I had one of those, ‘thank goodness that effort wasn’t totally wasted’, moments a couple of weeks ago when doing some revision work with literature students to do with podcasting.
Teaching the poetry of Gwen Harwood earlier this year I was very keen to include as much audio as possible; after all poetry really lives when it’s spoken I feel.
So, I organized for each of the poems to have a definitive ‘reading’ by a student who knew the poem well. Hearing the poem is critical so I recorded each student reading in Audacity and saved them out as .mp3s which I put on the class wiki. I also recorded a series of mini-lectures on each poem, about five minutes each just talking through the poem like I would in class. So, each poem had a wiki page with a reading, a mini-lecture and the student contributions and notes.
I didn’t think much about it, although to be truthful I was a bit disappointed that students didn’t see to see the value in the audio. So, in the very last lesson of the year I was pleased and surprised that a student from another class told me that she’d been listening to the audio and that it had been the most powerful thing for her own learning. That made it worthwhile somehow.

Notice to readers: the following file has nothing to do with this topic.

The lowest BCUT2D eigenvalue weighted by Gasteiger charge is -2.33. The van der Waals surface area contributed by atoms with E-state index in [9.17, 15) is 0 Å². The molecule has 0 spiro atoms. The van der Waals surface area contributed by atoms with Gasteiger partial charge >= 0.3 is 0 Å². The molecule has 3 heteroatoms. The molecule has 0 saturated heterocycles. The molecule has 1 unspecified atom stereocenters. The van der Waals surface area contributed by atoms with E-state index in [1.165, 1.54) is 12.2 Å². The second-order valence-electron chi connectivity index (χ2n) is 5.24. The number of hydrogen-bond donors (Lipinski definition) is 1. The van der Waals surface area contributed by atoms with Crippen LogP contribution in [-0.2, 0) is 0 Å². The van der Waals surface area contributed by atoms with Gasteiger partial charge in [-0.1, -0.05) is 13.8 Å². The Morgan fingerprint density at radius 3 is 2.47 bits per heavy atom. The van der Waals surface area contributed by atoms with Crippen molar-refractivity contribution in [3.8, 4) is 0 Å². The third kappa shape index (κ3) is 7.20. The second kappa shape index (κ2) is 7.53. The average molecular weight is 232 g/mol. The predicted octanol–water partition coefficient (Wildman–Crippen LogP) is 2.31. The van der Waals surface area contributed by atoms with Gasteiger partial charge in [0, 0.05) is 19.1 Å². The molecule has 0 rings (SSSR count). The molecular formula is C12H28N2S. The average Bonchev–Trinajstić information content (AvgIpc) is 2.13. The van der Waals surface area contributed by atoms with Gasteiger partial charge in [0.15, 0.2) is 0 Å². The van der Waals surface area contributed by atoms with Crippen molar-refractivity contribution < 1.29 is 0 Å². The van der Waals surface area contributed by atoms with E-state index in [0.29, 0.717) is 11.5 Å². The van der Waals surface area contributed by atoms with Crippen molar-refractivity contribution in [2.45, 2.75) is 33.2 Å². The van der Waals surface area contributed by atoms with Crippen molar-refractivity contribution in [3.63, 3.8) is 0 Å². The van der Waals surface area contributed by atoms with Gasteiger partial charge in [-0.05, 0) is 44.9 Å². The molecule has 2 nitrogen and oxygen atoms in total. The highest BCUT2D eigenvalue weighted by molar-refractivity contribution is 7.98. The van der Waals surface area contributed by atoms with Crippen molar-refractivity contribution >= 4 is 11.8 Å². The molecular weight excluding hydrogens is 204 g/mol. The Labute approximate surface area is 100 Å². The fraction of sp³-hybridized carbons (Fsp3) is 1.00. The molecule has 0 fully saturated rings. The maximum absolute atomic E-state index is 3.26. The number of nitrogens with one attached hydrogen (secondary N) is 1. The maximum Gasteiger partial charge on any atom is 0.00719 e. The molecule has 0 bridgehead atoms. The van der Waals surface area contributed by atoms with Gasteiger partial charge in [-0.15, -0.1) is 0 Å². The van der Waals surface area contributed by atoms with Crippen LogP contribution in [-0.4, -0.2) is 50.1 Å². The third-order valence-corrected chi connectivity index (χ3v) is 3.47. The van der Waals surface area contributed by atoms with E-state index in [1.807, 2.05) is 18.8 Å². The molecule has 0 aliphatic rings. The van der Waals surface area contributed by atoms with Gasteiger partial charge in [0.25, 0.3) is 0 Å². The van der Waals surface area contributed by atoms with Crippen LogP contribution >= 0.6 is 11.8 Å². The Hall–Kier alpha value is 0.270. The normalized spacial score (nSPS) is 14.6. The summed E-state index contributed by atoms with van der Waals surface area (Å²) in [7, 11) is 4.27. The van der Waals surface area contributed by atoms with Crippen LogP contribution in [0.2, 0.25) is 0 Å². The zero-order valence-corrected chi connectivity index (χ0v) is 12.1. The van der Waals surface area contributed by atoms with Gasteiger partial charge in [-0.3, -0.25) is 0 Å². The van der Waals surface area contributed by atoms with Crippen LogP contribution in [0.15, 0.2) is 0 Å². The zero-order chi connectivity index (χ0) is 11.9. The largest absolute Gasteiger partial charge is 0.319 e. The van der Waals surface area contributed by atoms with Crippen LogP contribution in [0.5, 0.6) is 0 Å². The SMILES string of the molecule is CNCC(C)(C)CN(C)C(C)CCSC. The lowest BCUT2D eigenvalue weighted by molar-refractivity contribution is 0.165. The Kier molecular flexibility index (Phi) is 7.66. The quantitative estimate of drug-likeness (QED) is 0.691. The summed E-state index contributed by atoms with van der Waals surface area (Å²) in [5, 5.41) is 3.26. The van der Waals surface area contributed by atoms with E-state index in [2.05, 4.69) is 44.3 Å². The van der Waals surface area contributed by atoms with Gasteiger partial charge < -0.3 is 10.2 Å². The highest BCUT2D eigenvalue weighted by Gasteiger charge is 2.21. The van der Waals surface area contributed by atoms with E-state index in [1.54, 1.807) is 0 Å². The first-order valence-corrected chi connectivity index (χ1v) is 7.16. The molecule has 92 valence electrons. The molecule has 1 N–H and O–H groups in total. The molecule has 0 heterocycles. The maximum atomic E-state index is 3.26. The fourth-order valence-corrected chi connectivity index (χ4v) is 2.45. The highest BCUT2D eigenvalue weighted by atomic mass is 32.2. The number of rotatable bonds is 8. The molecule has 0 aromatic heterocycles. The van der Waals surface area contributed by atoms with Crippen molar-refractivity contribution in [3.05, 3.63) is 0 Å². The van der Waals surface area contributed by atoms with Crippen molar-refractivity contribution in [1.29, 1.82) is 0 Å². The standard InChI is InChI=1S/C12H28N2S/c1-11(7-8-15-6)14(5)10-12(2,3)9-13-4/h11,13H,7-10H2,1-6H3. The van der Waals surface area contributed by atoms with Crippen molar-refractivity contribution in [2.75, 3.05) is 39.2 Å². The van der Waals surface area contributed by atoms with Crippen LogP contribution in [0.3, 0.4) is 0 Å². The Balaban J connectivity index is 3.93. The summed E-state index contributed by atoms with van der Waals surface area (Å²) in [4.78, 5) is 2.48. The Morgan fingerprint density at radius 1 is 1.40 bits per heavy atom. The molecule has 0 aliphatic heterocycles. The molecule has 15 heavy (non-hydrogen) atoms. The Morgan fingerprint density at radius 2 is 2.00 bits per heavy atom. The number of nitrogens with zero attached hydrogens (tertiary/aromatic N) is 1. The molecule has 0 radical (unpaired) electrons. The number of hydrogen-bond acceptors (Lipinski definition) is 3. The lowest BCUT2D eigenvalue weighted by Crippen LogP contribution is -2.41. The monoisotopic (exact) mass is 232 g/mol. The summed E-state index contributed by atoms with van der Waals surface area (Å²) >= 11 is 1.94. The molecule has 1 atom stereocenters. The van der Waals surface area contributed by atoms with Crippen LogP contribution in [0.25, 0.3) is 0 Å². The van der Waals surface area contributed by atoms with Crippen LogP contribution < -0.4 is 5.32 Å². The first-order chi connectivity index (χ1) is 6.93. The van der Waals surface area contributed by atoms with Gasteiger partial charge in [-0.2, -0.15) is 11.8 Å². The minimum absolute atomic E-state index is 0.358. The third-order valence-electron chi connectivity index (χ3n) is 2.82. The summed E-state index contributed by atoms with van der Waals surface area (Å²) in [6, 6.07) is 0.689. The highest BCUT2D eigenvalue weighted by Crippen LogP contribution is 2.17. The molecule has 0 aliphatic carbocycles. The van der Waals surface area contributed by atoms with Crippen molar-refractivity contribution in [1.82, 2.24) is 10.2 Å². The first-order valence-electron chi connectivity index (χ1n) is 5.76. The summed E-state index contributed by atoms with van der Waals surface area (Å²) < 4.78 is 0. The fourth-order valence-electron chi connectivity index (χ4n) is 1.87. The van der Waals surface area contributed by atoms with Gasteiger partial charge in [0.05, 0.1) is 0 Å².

And justified me buying a new Yeti microphone in the recent Apple sale and putting it under the Christmas tree for a present to myself.
So, next year, more audio supplements to the teaching, more attempts to bring these works to life and maybe even a return to some of those rambling Ed-tech style podcasts I did a couple of years ago!
I’m halfway through putting together a series of audio pieces on the poet Gwen Harwood for my Year 12 Literature class; it will be a mix of students reading the poems, to students and teachers discussing the poems: Harwood; the album! I enjoy listening to podcasts, and have tried making them in the past, with limited success.
Maybe I’m a frustrated broadcaster at heart. Okay, I am a frustrated broadcaster. Maybe I just want to justify buying one of those cool retro Snowball Microphones. Okay, that too! But there’s something powerful and intimate and compelling about audio done well, and it matches beautifully with poetry.
This slideshare from Andi Kenuam shows how to get started. There’s more at Free Technology for Teachers